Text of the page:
One of them, Kalyani Annan, is in the eleventh or twelfth standard. He sketches what will eventually be a watercolour, the entrance of his house framed by two pillars. The younger, Gopal, in the eighth or ninth, sings to keep him entertained and motivated, as though Kalyani were a bus driver on an all-night journey:

The Kaveri that sings our history
runs like a fresh, tender bud.
In gold-decked Madurai
Our daughter Tamil sings Tamil music.

Kalyani Annan has taught himself to draw and paint by copying pictures from Ananda Vikatan. He also writes short stories and his first ones have already been published. Gopal, to whom Kalyani lends every book he reads once he is done with it, has tried to write stories as well, but found it difficult. More than anything, he loves the fight scenes in MGR movies and writes regular letters to the MGR Supporters’ Society.

Gopal must have memorised hundreds of dialogues and lyrics. Kalyani suggests that he write a poem for their magazine, perhaps a love lyric in the style of the popular songwriter Kannadasan. Gopal used to write under the name “Kumbum,” a reference to his star sign (Aquarius). But the name sounds wrong to him when he is asked to write for an issue of a handwritten magazine. Kalyani Annan, who usually calls himself Vannadasan, suggests “Sasikala” and “Kalapriya.” Gopal chooses the latter because Kalyani says he likes it.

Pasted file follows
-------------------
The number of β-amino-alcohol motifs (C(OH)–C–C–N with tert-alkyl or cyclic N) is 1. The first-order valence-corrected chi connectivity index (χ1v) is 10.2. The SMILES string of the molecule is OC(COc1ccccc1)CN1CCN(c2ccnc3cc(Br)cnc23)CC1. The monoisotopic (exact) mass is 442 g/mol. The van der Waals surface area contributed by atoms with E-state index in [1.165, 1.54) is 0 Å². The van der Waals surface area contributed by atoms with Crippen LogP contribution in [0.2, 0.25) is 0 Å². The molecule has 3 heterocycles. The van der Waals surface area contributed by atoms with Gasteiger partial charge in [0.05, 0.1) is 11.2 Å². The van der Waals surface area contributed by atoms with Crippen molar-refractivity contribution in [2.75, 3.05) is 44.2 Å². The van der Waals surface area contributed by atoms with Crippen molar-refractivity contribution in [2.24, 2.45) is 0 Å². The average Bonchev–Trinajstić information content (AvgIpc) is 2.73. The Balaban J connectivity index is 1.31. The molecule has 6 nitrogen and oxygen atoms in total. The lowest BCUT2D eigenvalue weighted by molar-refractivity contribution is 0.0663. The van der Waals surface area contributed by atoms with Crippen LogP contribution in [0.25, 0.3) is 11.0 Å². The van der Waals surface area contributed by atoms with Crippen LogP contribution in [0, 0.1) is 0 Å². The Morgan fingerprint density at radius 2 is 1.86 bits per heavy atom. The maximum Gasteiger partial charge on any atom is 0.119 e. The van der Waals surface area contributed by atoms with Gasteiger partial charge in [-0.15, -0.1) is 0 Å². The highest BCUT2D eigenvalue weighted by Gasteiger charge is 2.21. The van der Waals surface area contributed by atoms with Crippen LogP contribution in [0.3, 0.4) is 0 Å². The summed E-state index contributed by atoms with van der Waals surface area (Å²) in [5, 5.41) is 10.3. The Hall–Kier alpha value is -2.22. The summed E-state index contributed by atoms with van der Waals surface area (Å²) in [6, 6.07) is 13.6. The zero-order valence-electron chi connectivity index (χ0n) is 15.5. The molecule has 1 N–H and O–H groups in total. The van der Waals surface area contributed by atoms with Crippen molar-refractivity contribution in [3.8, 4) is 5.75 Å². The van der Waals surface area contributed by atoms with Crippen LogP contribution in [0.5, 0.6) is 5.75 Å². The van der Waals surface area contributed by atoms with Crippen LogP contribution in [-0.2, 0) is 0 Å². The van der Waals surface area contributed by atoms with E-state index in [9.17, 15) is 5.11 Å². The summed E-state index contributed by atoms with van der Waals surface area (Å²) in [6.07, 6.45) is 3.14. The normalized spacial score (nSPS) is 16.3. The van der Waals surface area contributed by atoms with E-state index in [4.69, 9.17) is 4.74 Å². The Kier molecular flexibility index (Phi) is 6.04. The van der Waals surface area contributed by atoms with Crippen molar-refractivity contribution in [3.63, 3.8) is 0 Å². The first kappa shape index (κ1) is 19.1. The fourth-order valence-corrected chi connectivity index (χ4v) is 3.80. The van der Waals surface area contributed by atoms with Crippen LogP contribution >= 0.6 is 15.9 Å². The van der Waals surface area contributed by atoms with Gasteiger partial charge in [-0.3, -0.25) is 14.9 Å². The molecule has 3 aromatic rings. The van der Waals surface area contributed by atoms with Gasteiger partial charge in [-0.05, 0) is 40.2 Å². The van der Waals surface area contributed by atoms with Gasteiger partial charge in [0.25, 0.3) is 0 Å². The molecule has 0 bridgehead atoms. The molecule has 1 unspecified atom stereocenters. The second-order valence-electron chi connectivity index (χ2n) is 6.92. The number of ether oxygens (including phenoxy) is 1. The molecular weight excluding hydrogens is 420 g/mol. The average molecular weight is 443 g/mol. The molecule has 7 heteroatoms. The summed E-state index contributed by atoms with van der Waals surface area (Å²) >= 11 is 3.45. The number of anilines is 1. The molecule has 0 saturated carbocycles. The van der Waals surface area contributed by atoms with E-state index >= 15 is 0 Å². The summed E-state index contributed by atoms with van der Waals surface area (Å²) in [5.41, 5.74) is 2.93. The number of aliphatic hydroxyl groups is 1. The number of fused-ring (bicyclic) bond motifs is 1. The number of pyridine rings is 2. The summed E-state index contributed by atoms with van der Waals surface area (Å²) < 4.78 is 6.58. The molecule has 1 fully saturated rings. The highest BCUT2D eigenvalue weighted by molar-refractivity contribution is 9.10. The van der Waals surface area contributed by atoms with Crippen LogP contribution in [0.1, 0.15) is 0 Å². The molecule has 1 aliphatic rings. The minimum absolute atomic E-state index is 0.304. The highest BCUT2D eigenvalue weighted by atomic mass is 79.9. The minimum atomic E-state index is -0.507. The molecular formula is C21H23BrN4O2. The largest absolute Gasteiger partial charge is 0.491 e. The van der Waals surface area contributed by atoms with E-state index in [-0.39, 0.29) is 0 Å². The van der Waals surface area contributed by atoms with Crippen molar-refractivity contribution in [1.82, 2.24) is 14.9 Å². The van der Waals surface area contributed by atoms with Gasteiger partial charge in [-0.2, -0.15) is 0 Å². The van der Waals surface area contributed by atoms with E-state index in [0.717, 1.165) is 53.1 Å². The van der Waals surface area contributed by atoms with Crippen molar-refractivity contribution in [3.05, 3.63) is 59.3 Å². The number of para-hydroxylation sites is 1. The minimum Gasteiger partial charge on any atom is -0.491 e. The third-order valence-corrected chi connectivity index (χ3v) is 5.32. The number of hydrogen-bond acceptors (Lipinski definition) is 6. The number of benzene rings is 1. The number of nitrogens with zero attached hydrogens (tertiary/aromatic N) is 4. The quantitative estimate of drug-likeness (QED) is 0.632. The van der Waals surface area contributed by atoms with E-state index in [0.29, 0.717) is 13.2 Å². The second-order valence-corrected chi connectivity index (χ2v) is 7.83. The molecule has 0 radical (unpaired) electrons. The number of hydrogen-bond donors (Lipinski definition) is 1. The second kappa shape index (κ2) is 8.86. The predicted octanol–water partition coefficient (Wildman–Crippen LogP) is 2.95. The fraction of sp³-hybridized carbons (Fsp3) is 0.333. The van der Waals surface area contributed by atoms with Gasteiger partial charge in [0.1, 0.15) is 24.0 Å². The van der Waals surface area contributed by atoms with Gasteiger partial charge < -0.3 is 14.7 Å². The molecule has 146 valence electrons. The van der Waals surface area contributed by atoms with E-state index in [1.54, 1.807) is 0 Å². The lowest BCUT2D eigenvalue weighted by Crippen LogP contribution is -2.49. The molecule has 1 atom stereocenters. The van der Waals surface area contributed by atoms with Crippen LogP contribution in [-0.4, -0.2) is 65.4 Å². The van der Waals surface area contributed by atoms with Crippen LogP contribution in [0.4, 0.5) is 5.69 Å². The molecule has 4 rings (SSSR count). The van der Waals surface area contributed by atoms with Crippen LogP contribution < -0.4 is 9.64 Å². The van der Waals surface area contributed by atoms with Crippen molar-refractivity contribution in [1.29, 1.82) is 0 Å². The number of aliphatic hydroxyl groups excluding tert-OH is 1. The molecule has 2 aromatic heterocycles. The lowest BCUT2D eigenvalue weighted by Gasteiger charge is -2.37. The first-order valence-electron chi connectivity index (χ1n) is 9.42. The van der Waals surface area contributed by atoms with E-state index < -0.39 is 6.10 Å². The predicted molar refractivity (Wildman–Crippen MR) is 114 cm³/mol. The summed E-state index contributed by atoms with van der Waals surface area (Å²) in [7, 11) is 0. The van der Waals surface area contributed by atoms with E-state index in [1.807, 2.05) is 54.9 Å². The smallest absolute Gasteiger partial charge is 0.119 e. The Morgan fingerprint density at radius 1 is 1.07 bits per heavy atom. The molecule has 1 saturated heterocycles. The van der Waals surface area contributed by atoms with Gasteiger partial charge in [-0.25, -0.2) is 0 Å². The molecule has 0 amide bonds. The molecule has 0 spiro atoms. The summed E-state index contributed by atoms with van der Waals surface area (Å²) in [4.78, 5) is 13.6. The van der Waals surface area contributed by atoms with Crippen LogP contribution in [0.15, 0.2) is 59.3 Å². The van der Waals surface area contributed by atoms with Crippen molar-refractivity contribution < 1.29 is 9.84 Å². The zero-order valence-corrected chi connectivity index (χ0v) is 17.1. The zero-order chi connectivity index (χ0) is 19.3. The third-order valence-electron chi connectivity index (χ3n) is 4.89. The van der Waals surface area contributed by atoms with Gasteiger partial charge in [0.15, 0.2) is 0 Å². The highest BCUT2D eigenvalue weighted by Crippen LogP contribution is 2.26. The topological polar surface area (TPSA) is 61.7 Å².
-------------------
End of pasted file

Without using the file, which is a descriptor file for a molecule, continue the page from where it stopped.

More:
Kalapriya is eighteen when CN Annadurai, DMK founder and chief minister of Tamil Nadu, dies. He listens with awe to Karunanidhi’s elegy and decides to write his own. A vigil is held at his college and a classmate of his sings his poem beautifully in a four-beat metre. Kalyani Annan has been translating Soviet fiction—Gorky, Sholokhov—and publishing poems in Kachatathapara. After his elegy’s success, Gopal decides to do the same.

TAMIL LITERATURE, believed Kalapriya and his friends, was too detached from ordinary life. In Vannadasan’s words, the glimmer of not only stars but also fireflies was needed.” The Ezhutthu writers were too solipsistic, Gnanakoothan’s way of writing was too absurd and ironic, too urbane, and the poets around the magazine Vanambadi were too entrenched in the Left or Dravidian politics.